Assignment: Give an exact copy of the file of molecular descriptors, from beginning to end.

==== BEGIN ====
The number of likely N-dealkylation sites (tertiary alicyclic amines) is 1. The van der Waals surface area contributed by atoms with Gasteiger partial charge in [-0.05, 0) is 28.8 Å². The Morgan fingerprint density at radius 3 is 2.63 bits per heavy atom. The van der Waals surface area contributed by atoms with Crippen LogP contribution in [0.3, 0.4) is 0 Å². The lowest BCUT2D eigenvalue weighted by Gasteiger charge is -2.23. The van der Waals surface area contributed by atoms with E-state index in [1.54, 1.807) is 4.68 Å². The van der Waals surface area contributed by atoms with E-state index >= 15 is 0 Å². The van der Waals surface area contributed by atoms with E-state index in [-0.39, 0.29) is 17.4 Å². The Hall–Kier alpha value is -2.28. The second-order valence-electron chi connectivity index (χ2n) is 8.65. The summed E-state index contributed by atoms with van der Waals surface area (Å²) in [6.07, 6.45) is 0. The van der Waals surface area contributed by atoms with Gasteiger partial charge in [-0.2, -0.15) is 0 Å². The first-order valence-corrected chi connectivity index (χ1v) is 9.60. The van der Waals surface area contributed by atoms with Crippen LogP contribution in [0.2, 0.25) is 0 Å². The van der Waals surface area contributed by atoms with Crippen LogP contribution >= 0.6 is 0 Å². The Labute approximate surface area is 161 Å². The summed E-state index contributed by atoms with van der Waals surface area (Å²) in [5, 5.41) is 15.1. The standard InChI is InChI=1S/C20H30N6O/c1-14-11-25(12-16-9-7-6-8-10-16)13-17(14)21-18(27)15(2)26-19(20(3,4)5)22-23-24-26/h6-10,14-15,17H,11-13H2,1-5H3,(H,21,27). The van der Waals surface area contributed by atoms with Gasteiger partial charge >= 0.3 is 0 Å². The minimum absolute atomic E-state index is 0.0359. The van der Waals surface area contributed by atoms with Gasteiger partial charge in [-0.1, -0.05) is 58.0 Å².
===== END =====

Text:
The number of likely N-dealkylation sites (tertiary alicyclic amines) is 1. The van der Waals surface area contributed by atoms with Gasteiger partial charge in [-0.05, 0) is 28.8 Å². The Morgan fingerprint density at radius 3 is 2.63 bits per heavy atom. The van der Waals surface area contributed by atoms with Crippen LogP contribution in [0.3, 0.4) is 0 Å². The lowest BCUT2D eigenvalue weighted by Gasteiger charge is -2.23. The van der Waals surface area contributed by atoms with E-state index in [1.54, 1.807) is 4.68 Å². The van der Waals surface area contributed by atoms with E-state index >= 15 is 0 Å². The van der Waals surface area contributed by atoms with E-state index in [-0.39, 0.29) is 17.4 Å². The Hall–Kier alpha value is -2.28. The second-order valence-electron chi connectivity index (χ2n) is 8.65. The summed E-state index contributed by atoms with van der Waals surface area (Å²) in [6.07, 6.45) is 0. The van der Waals surface area contributed by atoms with Gasteiger partial charge in [-0.2, -0.15) is 0 Å². The first-order valence-corrected chi connectivity index (χ1v) is 9.60. The van der Waals surface area contributed by atoms with Crippen LogP contribution in [0.2, 0.25) is 0 Å². The van der Waals surface area contributed by atoms with Crippen LogP contribution >= 0.6 is 0 Å². The Labute approximate surface area is 161 Å². The summed E-state index contributed by atoms with van der Waals surface area (Å²) in [5, 5.41) is 15.1. The standard InChI is InChI=1S/C20H30N6O/c1-14-11-25(12-16-9-7-6-8-10-16)13-17(14)21-18(27)15(2)26-19(20(3,4)5)22-23-24-26/h6-10,14-15,17H,11-13H2,1-5H3,(H,21,27). The van der Waals surface area contributed by atoms with Gasteiger partial charge >= 0.3 is 0 Å². The minimum absolute atomic E-state index is 0.0359. The van der Waals surface area contributed by atoms with Gasteiger partial charge in [-0.1, -0.05) is 58.0 Å².